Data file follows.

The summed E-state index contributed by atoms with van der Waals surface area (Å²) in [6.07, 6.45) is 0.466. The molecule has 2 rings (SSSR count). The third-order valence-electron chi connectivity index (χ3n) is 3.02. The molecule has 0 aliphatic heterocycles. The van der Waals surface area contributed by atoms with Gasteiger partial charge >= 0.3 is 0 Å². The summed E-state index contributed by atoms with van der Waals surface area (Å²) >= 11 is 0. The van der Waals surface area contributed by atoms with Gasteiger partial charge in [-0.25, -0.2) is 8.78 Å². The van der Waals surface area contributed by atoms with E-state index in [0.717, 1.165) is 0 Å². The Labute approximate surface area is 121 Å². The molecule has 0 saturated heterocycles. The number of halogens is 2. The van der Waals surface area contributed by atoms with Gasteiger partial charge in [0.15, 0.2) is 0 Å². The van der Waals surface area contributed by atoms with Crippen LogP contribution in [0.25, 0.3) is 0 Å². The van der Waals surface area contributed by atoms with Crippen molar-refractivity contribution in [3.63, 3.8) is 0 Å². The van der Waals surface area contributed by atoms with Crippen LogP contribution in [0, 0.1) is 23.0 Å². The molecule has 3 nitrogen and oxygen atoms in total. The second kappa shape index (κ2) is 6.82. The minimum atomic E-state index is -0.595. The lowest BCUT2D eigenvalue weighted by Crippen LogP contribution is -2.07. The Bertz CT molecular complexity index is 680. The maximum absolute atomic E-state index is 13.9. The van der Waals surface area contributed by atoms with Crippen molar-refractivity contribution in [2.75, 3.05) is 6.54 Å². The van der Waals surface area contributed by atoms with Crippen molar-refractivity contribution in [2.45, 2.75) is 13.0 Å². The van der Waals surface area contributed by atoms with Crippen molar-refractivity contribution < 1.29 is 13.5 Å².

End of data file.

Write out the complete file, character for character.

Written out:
The summed E-state index contributed by atoms with van der Waals surface area (Å²) in [6.07, 6.45) is 0.466. The molecule has 2 rings (SSSR count). The third-order valence-electron chi connectivity index (χ3n) is 3.02. The molecule has 0 aliphatic heterocycles. The van der Waals surface area contributed by atoms with Gasteiger partial charge >= 0.3 is 0 Å². The summed E-state index contributed by atoms with van der Waals surface area (Å²) >= 11 is 0. The van der Waals surface area contributed by atoms with Gasteiger partial charge in [-0.25, -0.2) is 8.78 Å². The van der Waals surface area contributed by atoms with E-state index in [0.717, 1.165) is 0 Å². The Labute approximate surface area is 121 Å². The molecule has 0 saturated heterocycles. The number of halogens is 2. The van der Waals surface area contributed by atoms with Gasteiger partial charge in [0.15, 0.2) is 0 Å². The van der Waals surface area contributed by atoms with Crippen LogP contribution in [0.25, 0.3) is 0 Å². The van der Waals surface area contributed by atoms with Crippen molar-refractivity contribution in [3.63, 3.8) is 0 Å². The van der Waals surface area contributed by atoms with Crippen LogP contribution in [0, 0.1) is 23.0 Å². The molecule has 3 nitrogen and oxygen atoms in total. The second kappa shape index (κ2) is 6.82. The minimum atomic E-state index is -0.595. The lowest BCUT2D eigenvalue weighted by Crippen LogP contribution is -2.07. The Bertz CT molecular complexity index is 680. The maximum absolute atomic E-state index is 13.9. The van der Waals surface area contributed by atoms with Crippen molar-refractivity contribution in [2.75, 3.05) is 6.54 Å². The van der Waals surface area contributed by atoms with Crippen molar-refractivity contribution in [2.45, 2.75) is 13.0 Å². The van der Waals surface area contributed by atoms with Crippen molar-refractivity contribution < 1.29 is 13.5 Å².